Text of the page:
Backpacker tax could lead to major IR reform

mikeshaundavidarnold-waikerie

Editorial by Veronica Hope, 28th September 2016

The federal government have purportedly ‘compromised’ on a backpacker tax that would have seen itinerant workers pay 32.5% tax on their wages. Queensland MP George Christensen said he’d die on a rock over the tax. The coalition government’s ‘compromise’ has been to increase the Passenger Movement Charge, and to tax backpackers’ incomes at a rate of 17.5%.

The problem with just increasing the Passenger Movement Charge (PMC) is that the cost overall of travellers to Australia increases, again – the tax door just hits their arses on the way out this time.

Similar to the backhanded PMC, which hits tourists on their way out, the 17.5% tax on backpacker wages is proposed to be collected from the first dollar tourists earn. So 17.5% sounds lower than 32.5%, but since it is now from the first dollar earned, the backpackers’ wages will be considerably lower and as some tourism operators have already said, the disincentive has already scared some backpackers away, with bookings down already for this summer picking season.

Up to September 2016, the PMC has been charged to tourists exiting Australia – and Australian outbound travellers – by the airlines. The tax is collected via ticket costs.

The PMC was originally designed to cover the cost of border processing. Like with booking fees that are supposed to only cover the cost of administering booking facilities, PMC has gone way past its supposed purpose and at $55 per ticket, with the proposed increase bringing us to a whopping $60 – the tax is out of control.

South Australian Senator Nick Xenophon had floated the idea of incentivising Australia’s unemployed to work in vineyards and regions. Currently, backpackers to Australia are incentivised to work in laborious conditions with working visas that are otherwise difficult to obtain. Xenophon’s suggestion was that Australia’s able-bodied unemployed need more incentive to go bush than they have currently (why would the unemployed trek and work hard when they can stay at home and collect payment?).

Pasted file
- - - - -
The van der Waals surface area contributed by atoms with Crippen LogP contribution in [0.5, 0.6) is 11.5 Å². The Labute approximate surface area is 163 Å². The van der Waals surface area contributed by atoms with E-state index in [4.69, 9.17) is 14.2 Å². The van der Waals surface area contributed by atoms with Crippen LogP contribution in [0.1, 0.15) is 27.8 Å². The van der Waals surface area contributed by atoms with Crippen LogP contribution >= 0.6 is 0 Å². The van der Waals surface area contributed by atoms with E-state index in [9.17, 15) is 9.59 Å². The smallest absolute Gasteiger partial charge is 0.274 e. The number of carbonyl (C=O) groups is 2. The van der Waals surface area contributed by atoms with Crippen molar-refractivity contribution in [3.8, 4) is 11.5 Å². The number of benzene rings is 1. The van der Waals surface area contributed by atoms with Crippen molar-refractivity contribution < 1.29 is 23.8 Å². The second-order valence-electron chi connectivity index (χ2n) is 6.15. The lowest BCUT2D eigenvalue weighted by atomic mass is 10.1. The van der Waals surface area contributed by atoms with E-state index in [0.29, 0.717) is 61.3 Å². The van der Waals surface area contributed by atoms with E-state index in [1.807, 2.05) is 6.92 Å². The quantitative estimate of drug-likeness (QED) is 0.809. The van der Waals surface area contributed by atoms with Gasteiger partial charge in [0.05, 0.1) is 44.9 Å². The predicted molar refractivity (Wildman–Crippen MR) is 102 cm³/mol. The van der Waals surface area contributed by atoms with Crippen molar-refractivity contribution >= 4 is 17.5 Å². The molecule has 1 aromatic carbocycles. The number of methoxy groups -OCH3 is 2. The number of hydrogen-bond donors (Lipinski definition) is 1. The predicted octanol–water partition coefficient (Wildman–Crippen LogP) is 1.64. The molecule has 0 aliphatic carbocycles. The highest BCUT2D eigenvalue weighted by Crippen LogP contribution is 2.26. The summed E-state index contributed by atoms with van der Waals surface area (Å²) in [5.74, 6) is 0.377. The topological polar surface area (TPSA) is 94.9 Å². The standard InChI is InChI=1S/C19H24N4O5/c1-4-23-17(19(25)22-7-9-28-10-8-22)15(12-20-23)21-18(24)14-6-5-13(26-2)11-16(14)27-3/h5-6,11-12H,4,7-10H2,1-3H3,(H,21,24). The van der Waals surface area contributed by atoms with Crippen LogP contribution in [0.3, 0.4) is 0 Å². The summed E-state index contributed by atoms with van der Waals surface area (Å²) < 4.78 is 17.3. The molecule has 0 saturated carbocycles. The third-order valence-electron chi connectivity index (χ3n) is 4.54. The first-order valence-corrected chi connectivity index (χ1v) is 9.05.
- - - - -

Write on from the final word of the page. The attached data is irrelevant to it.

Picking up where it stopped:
The Tourism News supports Senator Xenophon’s position in suggesting that Australian workers currently out of work and therefore not paying tax should be incentivised, by tax concessions or amendments to benefits, to work in itinerant regional positions.

Any new legislation will need the support of Pauline Hanson’s One Nation party. Pauline Hanson’s supporters in regional Australia have been the target of many accusations, but the rise of populism across the globe has incited much commentary about just how badly regional workers across the world have been left out in the cold by globalisation.

Nick Xenophon and Pauline Hanson have the opportunity here to turn the fortunes of tourism regions, and to tip regional workforces’ balance in favour of Australians. Problems with FIFO smashing regional towns, problems with migrants supposedly taking Australian jobs, and all the social problems that come with regional unemployment (incarceration, drugs, family breakdown) are getting a look-in here.

We know Xenophon and Hanson can have the good ideas and have the balance of power – but major parties can take the credit (and pick up regional seats) if they put their research resources into reforming how regions are farmed.